The joke is becoming old at this point: Facebook can’t seem to stop grafting the competition’s features into its own social web. It launched Facebook Live, a streaming video feature “inspired” by apps like Twitter’s Periscope and Meerkat, in 2015. It recently added a Stories feature to Instagram, a subsidiary, shortly after the introduction of Snapchat Stories. Now, it’s doing more of the same. On Wednesday, Facebook announced Facebook Stories — a collection of automatically generated ephemeral montages.
Using Facebook’s new in-app camera, users can put filters over friends’ faces and tag photos and videos with locations, and add that content to Stories. Like Instagram and Snapchat, Stories stick around for 24 hours.
Stories don’t show up in the News Feed or on a user’s timeline by default, but tapping on a friend’s circle pulls up their most recent Story. Viewers then have the option to sending a direct message, or sharing the Story with their broader friend group.
“The way people share today is different to five or even two years ago — it’s much more visual, with more photos and videos than ever before,” Facebook said in a statement. “We want to make it fast and fun for people to share creative and expressive photos and videos with whoever they want, whenever they want.”
It’s an attempt to prod users into sharing more of their personal moments on Facebook. A report from The Information in April found users were uploading fewer videos and photos to the social network, preferring instead to “reshare” existing content. Stories might help to reverse the trend.
“[We] built on a format that Snapchat invented,” Instagram’s head of product Kevin Weil told Recode. “We believe that format will be universal.”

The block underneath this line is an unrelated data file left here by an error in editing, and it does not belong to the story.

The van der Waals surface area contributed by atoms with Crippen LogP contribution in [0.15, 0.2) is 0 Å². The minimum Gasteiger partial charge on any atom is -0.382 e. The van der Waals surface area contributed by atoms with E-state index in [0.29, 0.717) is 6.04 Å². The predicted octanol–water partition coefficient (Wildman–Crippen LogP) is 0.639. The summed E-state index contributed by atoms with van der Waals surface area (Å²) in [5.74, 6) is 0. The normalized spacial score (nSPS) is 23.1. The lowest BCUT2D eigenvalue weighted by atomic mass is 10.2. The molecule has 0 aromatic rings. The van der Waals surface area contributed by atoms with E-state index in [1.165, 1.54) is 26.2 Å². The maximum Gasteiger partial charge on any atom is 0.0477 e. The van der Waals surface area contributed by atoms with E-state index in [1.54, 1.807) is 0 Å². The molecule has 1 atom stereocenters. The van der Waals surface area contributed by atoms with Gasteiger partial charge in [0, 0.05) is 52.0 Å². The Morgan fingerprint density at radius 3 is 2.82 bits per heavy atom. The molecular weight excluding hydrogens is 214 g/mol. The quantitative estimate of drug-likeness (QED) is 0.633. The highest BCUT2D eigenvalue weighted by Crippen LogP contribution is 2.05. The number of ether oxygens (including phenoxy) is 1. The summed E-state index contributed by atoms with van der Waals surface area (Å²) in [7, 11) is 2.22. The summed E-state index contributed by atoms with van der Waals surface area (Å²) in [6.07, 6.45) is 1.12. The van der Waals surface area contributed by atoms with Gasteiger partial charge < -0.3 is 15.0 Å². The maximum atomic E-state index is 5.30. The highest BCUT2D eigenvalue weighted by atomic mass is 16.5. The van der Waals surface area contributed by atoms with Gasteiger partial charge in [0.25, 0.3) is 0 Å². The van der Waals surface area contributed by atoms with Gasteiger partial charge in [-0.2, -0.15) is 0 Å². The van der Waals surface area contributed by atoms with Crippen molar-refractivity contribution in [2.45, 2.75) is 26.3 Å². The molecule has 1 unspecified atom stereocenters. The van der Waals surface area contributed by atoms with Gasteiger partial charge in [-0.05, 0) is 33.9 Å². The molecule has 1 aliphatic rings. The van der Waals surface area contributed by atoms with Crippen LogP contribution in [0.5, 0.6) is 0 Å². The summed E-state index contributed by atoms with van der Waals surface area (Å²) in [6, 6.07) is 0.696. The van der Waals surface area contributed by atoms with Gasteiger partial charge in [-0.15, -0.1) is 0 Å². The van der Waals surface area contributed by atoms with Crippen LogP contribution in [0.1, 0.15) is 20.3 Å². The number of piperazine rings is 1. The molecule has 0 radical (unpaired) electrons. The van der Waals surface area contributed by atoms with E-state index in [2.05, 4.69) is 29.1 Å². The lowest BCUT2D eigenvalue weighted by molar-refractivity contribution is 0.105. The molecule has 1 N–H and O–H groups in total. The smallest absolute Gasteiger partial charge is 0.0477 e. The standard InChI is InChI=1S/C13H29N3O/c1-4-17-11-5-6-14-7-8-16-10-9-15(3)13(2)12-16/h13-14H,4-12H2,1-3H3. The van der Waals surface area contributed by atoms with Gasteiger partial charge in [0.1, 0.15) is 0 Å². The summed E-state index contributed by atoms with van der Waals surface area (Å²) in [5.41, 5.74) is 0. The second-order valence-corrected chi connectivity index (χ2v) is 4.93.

It couldn’t have a wider audience. Stories are initially rolling out to Facebook users in Ireland for the moment, but a spokesperson told Business Insider that the company planned to bring it to more countries in the coming months.
Facebook’s cloned more just Snapchat’s Stories feature in recent years. It bought MSQRD, an app that creates face filters, in March, and added the feature to the Facebook app and Messenger. It recently began testing Snapchat-style cameras in the Facebook app. It also built a virtual copy of Snapchat called Flash for emerging markets.
It’s a winning strategy. Facebook says that more than 150 million people use Stories every day, which is roughly the same number of active users on Snapchat. That is just in the five months since the debut of Instagram Stories. Instagram has roughly 600 million users, and Facebook more than 1.2 billion.
Snap, Snapchat’s parent company, is readying an initial public offering that’s expected to fetch between $20 billion to $25 billion. It could be one of the largest U.S. technology IPOs in recent years. Facebook reportedly attempted to buy Snap for $3 billion in 2013, but the startup declined.